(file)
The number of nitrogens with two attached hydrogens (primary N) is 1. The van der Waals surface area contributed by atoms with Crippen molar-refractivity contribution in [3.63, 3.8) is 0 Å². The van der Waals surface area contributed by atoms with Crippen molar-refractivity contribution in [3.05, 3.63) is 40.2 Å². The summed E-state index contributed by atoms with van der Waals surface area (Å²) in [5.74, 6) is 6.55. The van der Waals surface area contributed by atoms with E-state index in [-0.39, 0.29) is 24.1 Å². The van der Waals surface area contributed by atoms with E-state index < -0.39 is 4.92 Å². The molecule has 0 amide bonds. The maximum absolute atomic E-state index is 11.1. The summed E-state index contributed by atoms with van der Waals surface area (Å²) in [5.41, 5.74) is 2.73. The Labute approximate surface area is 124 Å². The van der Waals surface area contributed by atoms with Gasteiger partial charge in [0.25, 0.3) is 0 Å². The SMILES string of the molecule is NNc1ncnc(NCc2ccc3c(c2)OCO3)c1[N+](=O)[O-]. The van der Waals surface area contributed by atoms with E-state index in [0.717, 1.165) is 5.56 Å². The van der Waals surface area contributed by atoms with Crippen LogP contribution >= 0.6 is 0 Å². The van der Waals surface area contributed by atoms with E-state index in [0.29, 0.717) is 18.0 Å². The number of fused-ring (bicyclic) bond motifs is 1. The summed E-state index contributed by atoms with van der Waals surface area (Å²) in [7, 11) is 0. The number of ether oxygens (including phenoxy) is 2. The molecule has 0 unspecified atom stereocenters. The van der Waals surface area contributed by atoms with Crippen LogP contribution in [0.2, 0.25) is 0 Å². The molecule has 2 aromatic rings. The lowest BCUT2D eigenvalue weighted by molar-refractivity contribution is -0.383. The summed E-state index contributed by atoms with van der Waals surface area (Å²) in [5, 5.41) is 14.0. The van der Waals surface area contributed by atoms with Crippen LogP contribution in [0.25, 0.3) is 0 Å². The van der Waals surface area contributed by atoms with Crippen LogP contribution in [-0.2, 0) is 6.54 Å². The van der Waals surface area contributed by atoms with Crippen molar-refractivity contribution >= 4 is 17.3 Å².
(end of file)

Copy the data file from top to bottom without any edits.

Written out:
The number of nitrogens with two attached hydrogens (primary N) is 1. The van der Waals surface area contributed by atoms with Crippen molar-refractivity contribution in [3.63, 3.8) is 0 Å². The van der Waals surface area contributed by atoms with Crippen molar-refractivity contribution in [3.05, 3.63) is 40.2 Å². The summed E-state index contributed by atoms with van der Waals surface area (Å²) in [5.74, 6) is 6.55. The van der Waals surface area contributed by atoms with E-state index in [-0.39, 0.29) is 24.1 Å². The van der Waals surface area contributed by atoms with E-state index < -0.39 is 4.92 Å². The molecule has 0 amide bonds. The maximum absolute atomic E-state index is 11.1. The summed E-state index contributed by atoms with van der Waals surface area (Å²) in [5.41, 5.74) is 2.73. The Labute approximate surface area is 124 Å². The van der Waals surface area contributed by atoms with Gasteiger partial charge in [0.25, 0.3) is 0 Å². The SMILES string of the molecule is NNc1ncnc(NCc2ccc3c(c2)OCO3)c1[N+](=O)[O-]. The van der Waals surface area contributed by atoms with E-state index in [0.717, 1.165) is 5.56 Å². The van der Waals surface area contributed by atoms with Crippen LogP contribution >= 0.6 is 0 Å². The van der Waals surface area contributed by atoms with E-state index in [0.29, 0.717) is 18.0 Å². The number of fused-ring (bicyclic) bond motifs is 1. The summed E-state index contributed by atoms with van der Waals surface area (Å²) in [7, 11) is 0. The number of ether oxygens (including phenoxy) is 2. The molecule has 0 unspecified atom stereocenters. The van der Waals surface area contributed by atoms with Crippen LogP contribution in [0.2, 0.25) is 0 Å². The molecule has 2 aromatic rings. The lowest BCUT2D eigenvalue weighted by molar-refractivity contribution is -0.383. The summed E-state index contributed by atoms with van der Waals surface area (Å²) in [5, 5.41) is 14.0. The van der Waals surface area contributed by atoms with Crippen LogP contribution in [0.25, 0.3) is 0 Å². The van der Waals surface area contributed by atoms with Crippen LogP contribution in [-0.2, 0) is 6.54 Å². The van der Waals surface area contributed by atoms with Crippen molar-refractivity contribution >= 4 is 17.3 Å².